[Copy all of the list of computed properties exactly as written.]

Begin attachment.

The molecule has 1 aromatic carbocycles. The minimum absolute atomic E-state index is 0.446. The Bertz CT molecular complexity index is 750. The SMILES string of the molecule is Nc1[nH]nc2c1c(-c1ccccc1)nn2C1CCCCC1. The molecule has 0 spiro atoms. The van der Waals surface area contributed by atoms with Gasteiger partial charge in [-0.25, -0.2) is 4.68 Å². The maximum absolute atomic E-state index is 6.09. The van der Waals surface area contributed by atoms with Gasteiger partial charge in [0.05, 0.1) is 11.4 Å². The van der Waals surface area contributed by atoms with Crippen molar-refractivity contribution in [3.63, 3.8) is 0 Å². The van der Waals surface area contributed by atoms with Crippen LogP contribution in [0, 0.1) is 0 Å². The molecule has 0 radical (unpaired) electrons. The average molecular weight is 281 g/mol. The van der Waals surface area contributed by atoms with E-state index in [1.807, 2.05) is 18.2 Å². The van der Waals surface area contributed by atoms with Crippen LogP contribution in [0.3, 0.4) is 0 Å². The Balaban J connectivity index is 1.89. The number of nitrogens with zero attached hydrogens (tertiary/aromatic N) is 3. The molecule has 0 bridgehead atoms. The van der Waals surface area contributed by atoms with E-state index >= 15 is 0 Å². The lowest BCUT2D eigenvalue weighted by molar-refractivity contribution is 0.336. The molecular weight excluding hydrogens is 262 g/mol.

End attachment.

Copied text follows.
The molecule has 1 aromatic carbocycles. The minimum absolute atomic E-state index is 0.446. The Bertz CT molecular complexity index is 750. The SMILES string of the molecule is Nc1[nH]nc2c1c(-c1ccccc1)nn2C1CCCCC1. The molecule has 0 spiro atoms. The van der Waals surface area contributed by atoms with Gasteiger partial charge in [-0.25, -0.2) is 4.68 Å². The maximum absolute atomic E-state index is 6.09. The van der Waals surface area contributed by atoms with Gasteiger partial charge in [0.05, 0.1) is 11.4 Å². The van der Waals surface area contributed by atoms with Crippen molar-refractivity contribution in [3.63, 3.8) is 0 Å². The van der Waals surface area contributed by atoms with Crippen LogP contribution in [0, 0.1) is 0 Å². The molecule has 0 radical (unpaired) electrons. The average molecular weight is 281 g/mol. The van der Waals surface area contributed by atoms with E-state index in [1.807, 2.05) is 18.2 Å². The van der Waals surface area contributed by atoms with Crippen LogP contribution in [0.3, 0.4) is 0 Å². The Balaban J connectivity index is 1.89. The number of nitrogens with zero attached hydrogens (tertiary/aromatic N) is 3. The molecule has 0 bridgehead atoms. The van der Waals surface area contributed by atoms with E-state index >= 15 is 0 Å². The lowest BCUT2D eigenvalue weighted by molar-refractivity contribution is 0.336. The molecular weight excluding hydrogens is 262 g/mol.